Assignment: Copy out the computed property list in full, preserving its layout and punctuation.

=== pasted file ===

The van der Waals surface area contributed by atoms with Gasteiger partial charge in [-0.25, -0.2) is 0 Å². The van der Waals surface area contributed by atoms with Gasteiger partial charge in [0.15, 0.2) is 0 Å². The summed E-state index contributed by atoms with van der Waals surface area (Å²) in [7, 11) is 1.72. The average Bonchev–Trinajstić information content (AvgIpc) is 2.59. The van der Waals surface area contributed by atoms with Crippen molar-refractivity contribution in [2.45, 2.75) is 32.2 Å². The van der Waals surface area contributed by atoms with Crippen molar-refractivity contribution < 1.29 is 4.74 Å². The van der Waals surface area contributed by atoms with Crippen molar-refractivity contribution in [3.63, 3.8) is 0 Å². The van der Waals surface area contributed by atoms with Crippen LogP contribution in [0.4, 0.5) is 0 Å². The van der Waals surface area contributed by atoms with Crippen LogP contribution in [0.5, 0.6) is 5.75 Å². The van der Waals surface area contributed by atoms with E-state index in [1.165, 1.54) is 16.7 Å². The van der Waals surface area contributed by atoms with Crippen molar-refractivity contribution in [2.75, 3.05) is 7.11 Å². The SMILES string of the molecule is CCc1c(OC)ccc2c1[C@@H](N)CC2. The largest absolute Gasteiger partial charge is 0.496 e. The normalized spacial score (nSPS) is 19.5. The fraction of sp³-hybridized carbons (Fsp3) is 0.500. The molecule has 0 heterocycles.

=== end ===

The van der Waals surface area contributed by atoms with Gasteiger partial charge in [-0.25, -0.2) is 0 Å². The van der Waals surface area contributed by atoms with Gasteiger partial charge in [0.15, 0.2) is 0 Å². The summed E-state index contributed by atoms with van der Waals surface area (Å²) in [7, 11) is 1.72. The average Bonchev–Trinajstić information content (AvgIpc) is 2.59. The van der Waals surface area contributed by atoms with Crippen molar-refractivity contribution in [2.45, 2.75) is 32.2 Å². The van der Waals surface area contributed by atoms with Crippen molar-refractivity contribution < 1.29 is 4.74 Å². The van der Waals surface area contributed by atoms with Crippen molar-refractivity contribution in [3.63, 3.8) is 0 Å². The van der Waals surface area contributed by atoms with Crippen LogP contribution in [0.4, 0.5) is 0 Å². The van der Waals surface area contributed by atoms with Crippen LogP contribution in [0.5, 0.6) is 5.75 Å². The van der Waals surface area contributed by atoms with E-state index in [1.165, 1.54) is 16.7 Å². The van der Waals surface area contributed by atoms with Crippen molar-refractivity contribution in [2.75, 3.05) is 7.11 Å². The SMILES string of the molecule is CCc1c(OC)ccc2c1[C@@H](N)CC2. The largest absolute Gasteiger partial charge is 0.496 e. The normalized spacial score (nSPS) is 19.5. The fraction of sp³-hybridized carbons (Fsp3) is 0.500. The molecule has 0 heterocycles.